The Cancer Research Foundation makes ad hoc grants to support ground-breaking research projects in science. The latest of this is the Small Cell Lung Cancer Project, a team science initiative aimed at small cell lung cancer, a recalcitrant disease which shows promise as a proxy for other small cell and recalcitrant cancers.
The Small Cell Lung Cancer Program
Multiple Principle Investigators · University of Chicago
The Cancer Research Foundation is pleased to announce its latest team science grant assembling an all-star lineup of University of Chicago researchers and clinicians, focused on small cell lung cancer, a deadly and recalcitrant disease that shows promised as a proxy for many cancers that have been left behind in recent advances in cancer care and survival.
Identifying Germline Mutations In Young Patients with MDS
PRINCIPAL INVESTIGATORS: Lucy Godley, MD, PhD - University of Chicago · Carolyn Owen, MD - University of Calgary
This study will be the first to examine the frequency of germline mutations in MDS patients 40 years old or younger, generating data on new alleles that are likely to disrupt bone marrow function and normal blood cell development. This work will also define a group of patients in this cohort with no recognizable mutations by MarrowSeq screening, who will serve as subjects for future non-biased sequencing studies (examining the entire exome) to discover new genes implicated in familial hematopoietic malignancies. Other studies using the MarrowSeq panel are also possible, including examining patients with refractory idiopathic thrombocytopenic purpura, a fraction of whom is likely to also have a genetic basis for their disease.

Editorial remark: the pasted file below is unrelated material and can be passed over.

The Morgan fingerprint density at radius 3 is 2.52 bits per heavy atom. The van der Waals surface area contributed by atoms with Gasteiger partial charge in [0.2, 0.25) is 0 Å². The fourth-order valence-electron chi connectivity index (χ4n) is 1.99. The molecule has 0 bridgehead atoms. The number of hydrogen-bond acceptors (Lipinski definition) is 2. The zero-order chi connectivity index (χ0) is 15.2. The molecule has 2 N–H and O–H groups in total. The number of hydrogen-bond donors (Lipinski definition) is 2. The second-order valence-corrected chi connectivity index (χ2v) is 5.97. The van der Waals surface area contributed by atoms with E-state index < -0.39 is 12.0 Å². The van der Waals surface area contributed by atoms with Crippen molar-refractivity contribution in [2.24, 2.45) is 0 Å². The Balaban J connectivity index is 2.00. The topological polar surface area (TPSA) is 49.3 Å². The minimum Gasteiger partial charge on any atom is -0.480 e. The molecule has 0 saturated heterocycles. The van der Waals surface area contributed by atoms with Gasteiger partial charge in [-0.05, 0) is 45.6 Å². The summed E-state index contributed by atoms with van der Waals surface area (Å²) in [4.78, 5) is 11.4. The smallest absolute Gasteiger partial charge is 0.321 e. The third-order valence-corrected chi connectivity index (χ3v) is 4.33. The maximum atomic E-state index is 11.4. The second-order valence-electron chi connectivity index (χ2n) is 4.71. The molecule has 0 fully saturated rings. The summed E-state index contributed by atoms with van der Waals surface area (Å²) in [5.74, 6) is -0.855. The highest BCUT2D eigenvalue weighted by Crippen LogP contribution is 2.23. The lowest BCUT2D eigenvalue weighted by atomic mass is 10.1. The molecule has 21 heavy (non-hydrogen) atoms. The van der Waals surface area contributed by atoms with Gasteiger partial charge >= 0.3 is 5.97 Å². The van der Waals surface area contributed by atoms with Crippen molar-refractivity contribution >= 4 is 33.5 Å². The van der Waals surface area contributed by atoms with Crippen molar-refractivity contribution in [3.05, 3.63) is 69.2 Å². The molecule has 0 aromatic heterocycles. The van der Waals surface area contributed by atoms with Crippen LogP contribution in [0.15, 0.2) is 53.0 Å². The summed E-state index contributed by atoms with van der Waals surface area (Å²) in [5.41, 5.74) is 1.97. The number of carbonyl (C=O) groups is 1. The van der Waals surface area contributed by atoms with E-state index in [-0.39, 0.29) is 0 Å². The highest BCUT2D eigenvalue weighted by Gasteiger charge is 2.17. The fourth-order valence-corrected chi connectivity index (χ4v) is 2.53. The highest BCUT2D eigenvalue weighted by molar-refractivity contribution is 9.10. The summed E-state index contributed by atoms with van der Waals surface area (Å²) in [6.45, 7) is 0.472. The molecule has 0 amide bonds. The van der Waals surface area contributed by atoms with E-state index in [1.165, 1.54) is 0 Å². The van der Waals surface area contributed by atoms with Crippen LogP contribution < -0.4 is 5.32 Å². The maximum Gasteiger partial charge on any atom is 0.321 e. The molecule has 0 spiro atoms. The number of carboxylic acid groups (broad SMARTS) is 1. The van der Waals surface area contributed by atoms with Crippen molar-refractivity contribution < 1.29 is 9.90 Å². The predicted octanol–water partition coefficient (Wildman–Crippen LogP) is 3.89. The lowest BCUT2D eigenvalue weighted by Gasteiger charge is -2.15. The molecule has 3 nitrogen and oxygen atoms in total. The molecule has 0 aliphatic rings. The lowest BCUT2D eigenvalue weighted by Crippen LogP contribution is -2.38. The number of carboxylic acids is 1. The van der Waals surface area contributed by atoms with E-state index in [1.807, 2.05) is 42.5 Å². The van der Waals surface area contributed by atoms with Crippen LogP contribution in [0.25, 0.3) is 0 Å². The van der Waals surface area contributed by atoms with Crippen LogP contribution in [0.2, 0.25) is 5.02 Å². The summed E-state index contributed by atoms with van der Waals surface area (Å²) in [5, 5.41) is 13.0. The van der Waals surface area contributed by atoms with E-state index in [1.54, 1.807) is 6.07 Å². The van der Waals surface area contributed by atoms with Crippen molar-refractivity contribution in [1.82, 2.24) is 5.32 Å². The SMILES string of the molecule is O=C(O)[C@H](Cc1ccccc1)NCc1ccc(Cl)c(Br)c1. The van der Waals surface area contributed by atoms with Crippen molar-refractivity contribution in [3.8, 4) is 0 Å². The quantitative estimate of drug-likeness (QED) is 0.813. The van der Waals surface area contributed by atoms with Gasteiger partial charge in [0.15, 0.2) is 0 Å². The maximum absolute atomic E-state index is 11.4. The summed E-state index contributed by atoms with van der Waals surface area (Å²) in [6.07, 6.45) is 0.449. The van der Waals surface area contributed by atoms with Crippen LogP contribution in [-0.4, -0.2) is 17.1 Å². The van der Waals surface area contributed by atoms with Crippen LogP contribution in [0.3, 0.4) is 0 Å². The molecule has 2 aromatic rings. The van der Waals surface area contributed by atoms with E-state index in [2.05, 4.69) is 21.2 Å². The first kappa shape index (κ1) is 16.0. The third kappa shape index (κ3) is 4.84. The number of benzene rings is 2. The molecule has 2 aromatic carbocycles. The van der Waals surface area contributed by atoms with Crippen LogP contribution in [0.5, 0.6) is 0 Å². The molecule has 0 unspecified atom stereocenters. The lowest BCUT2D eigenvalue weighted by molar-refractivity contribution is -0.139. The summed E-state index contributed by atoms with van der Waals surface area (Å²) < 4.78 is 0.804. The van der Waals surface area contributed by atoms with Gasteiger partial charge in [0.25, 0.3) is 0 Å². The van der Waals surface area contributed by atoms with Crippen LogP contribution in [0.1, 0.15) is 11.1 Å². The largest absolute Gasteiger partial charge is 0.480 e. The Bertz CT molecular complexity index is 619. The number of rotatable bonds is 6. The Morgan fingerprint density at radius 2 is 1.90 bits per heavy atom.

The Interdiscipinary Leukemia Project
Multiple Principal Investigators · University of Chicago
A major new grant to support novel science in cancer research: The Interdisciplinary Leukemia Project, a six-part systems biology-based interdisciplinary attack on therapy-based Acute Myeloid Leukemia, a secondary cancer that strikes 8 to 10% of cancer survivors.
The Cancer Research Foundation Program in GI Cancer Prevention And Control
Principal Investigator: Nathan Ellis · University of Chicago
In 2005, the CRF made a $1.5 Million grant to the University of Chicago Cancer Research Center (UCCRC) to launch the Cancer Research Foundation Program in Gastrointestinal (GI) Cancer to aid in the building of a comprehensive cancer program, leading efforts in population-based research, genetic risk assessment, computational biology, cancer prevention, detection and treatment. This grant has helped build infrastructure for the GI Program; expand the GI Program model into other cancer areas; and obtain comprehensive status from the National Cancer Institute.
The Bernice Goldblatt Pediatric Pharmacogentics Program
Principal Investigators: Dr. Ramamoorthy Nagasubramanian, Dr. John Cunningham · University of Chicago
In 2004 the Cancer Research Foundation awarded $500,000 to establish a Pediatric Pharmacogenetics Program at the University of Chicago. The overall goal of this project is to discover molecular determinants that influence anticancer drug response and toxicity in patients with sarcoma.
"Discovery is our business. Science is not cold and unfeeling. In scientific investigation one becomes emotionally contained in his problem. Head, heart, and hand, the three H's of experimentation, all are involved in innovation in the medical sciences and the combination enables us to recognize a good problem that can be solved."Charles B. Huggins, M.D.
University of Chicago School of Medicine Recipient of first CRF grant, circa 1945 Winner of Nobel Prize for Medicine and Physiology, 1966
May 07, 2010